Pressure and expectation in religion: lifting the veil on eating disorders in Orthodox Jewish culture

The connection between eating disorder prevelence and religion.  The effect of spirituality on eating disorder recovery.  This topic is one that deserves a rich and comprehensive look not just by mental health clinicians, doctors and religious leaders, but by all of us because it addresses the way we perceive ourselves having faith in something that is based purely on belief.  If we believe in God, is it easier to believe in eating disorder recovery?  There is so much to write about spirituality and eating disorders and I hope to write future blogs about varying facets of this complex ponderance, but today I write about a specific area that is getting more media attention as of late: the rise in eating disorders in the Orthodox Jewish community.  Women in this culture are pressured by expectation from many different places:  the expectation to eat and eat at celebrations such as Jewish holidays and the weekly Sabbath meal because in this culture, a significant way of showing love and appreciation is to eat; expectation to prepare this meal and be prepared to feed large amounts of people;  the expectation to fast for Passover; the limits of eating Kosher food which in and of itself poses restrictions and control concerns; the expectation to be high achievers in school, work, and marriage; the expectation to be respectful to your religion; and, most seriously for young women, the expecation to be skinny so that you are considered “good marrying matieral” in an arranged marriage.  Phew!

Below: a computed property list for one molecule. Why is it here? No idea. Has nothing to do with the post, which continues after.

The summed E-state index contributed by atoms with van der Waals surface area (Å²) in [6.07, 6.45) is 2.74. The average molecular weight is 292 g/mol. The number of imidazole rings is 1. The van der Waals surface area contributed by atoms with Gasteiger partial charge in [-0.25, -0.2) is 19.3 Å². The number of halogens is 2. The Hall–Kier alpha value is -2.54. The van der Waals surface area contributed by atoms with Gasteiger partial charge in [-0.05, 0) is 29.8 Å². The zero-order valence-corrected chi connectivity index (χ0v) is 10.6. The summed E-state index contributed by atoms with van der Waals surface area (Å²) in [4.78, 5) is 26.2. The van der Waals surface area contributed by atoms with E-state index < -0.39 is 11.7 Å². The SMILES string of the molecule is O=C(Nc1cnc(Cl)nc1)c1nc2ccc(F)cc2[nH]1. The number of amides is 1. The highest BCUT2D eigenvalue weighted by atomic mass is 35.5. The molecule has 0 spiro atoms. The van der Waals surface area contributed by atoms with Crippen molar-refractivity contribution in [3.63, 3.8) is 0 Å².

In December 2010 an article in the Washington Post stated that in 1996 (which was 15 years ago!) 1 in 9 ultra-Orthodox Jewish girls in Brooklyn had some form of eating disorder: anorexia, bulimia, binge eating, or other types of disordered eating.  At the time that statistic was published, that rate was about 50% higher than the national average.  One can only think about what the rate might be in relation to today’s ED statistics (today, data shows that 1 in 10 women struggles with an ED).  Why is this?  Clinicians and members of the Orthodox faith explain that from an early age, girls are taught to adhere to strict Kosher rules which means cutting out certain types of food, to not give in to temptation, and to control their food.  Over time, this teaches women to resist temptation and, for the sake of religion, say no to foods that they might really like and in some cases such as Yom Kippur, to abstain from food altogether.  Young women who have been interviewed about their experiences have admitted that when fasting during the time they struggled with an eating disorder, their abstinence was related to body image and not religious faith.  Julia Duin of the Washington Times points out that in Judaism, many of the meanings of religious holidays are directly related to food and the consumption of food, whereas those who celebrate Christain holidays certainly overindulge as well (or fast in some cases), but that this is due to the celebration and not to the meaning of the holiday itself.